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Green Deen: What Islam Teaches about Protecting the Planet

Green Deen: What Islam Teaches about Protecting the Planet

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by Ibrahim Abdul-Matin

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“The Earth is a mosque.” Muslims are compelled by their religion to praise the Creator and to care for their community. But what is not widely known is that there are deep and long-standing connections between Islamic teachings and environmentalism. In this groundbreaking book, Ibrahim Abdul-Matin draws on research, scripture, and interviews with Muslim


“The Earth is a mosque.” Muslims are compelled by their religion to praise the Creator and to care for their community. But what is not widely known is that there are deep and long-standing connections between Islamic teachings and environmentalism. In this groundbreaking book, Ibrahim Abdul-Matin draws on research, scripture, and interviews with Muslim Americans to trace Islam’s preoccupation with humankind’s collective role as stewards of the Earth. Abdul-Matin points out that the Prophet Muhammad declared that “the Earth is a mosque.” Deen means “path” or “way” in Arabic. Abdul-Matin offers dozens of examples of how Muslims can follow, and already are following, a Green Deen in four areas: “waste, watts (energy), water, and food.” At last, people of all beliefs can appreciate the gifts and contributions that Islam and Muslims bring to the environmental movement. “Ibrahim Abdul-Matin not only shows the myriad ways American Muslims are contributing to the resolution of the environmental crisis that threatens us all but also goes a long way toward humanizing the Muslim community by sharing with the reader the lives of so many extraordinary, talented, and visionary people.” —Imam Zaid Shakir, Zaytuna College, Berkeley, California. “Ibrahim blends his passion for a green economy, his love and understanding of faith, and a deep commitment to justice in this book.” —Van Jones, founder, Green for All. “At a moment when distortions of Islam are what feed most Americans, Ibrahim Abdul-Matin has done something both practical and inspiring. He persuades us that the imperiled environment is both common struggle and common ground for people who share, it turns out, more than simply God.” —John Hockenberry, Emmy-award-winning journalist, author of Moving Violations, and host of National Public Radio’s The Takeaway.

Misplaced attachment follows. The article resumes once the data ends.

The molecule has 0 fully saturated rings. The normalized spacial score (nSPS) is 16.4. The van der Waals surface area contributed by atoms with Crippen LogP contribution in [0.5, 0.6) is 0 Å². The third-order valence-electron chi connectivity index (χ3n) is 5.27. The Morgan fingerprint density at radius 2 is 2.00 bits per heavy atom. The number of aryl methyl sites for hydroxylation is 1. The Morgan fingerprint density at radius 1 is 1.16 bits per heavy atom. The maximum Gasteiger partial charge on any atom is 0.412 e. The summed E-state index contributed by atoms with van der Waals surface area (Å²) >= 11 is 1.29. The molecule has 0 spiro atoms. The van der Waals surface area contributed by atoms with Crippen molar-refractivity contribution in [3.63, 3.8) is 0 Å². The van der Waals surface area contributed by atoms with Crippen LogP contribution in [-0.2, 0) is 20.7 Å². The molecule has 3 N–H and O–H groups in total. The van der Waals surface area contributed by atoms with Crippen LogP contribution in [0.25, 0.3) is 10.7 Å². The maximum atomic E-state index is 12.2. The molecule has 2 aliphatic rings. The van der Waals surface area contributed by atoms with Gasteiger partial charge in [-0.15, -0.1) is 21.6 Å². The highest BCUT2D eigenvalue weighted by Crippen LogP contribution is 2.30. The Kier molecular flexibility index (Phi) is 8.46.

Editorial Reviews

Publishers Weekly
"How we manage waste, watts, water, and food should reinforce the moral foundations of our communities...ensure economic and social justice the freedom to transform our pollution-based ‘gray' economy to one that...is sustainable and ‘green.'" Environmental policy consultant and youth organizer Abdul-Matin shares his love of the Earth, which he describes as a mosque, in his first book, a guide to environmentalism that speaks to Muslims in their own terms. Defining a Deen as a path, the author clearly demonstrates how environmentalism fits into the goals and ethics of Islam. Abdul-Matin seamlessly intertwines personal experiences with religious doctrine and environmental information. The author focuses on several facets of human impact—waste, energy, water, and food—and includes discussions of green jobs, political systems, and greenwashing. Though topics will not be new to those who have read secular books about green or simple living, Muslims will appreciate Abdul-Matin's clarity in relating steps to Islam, often providing quotes from the Qur'an (though tips will apply equally to non-Muslims). Less a lecture than an invitation to introspection, Green Deen is a welcome hybrid, providing a glimpse into conservation through the lens of religion. (Dec.)

Product Details

Berrett-Koehler Publishers, Inc.
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What Islam Teaches About Protecting the Planet
By Ibrahim Abdul-Matin

Berrett-Koehler Publishers, Inc.

Copyright © 2010 Ibrahim Abdul-Matin
All right reserved.

ISBN: 978-1-60509-464-9

Chapter One

The Problem of Overconsumption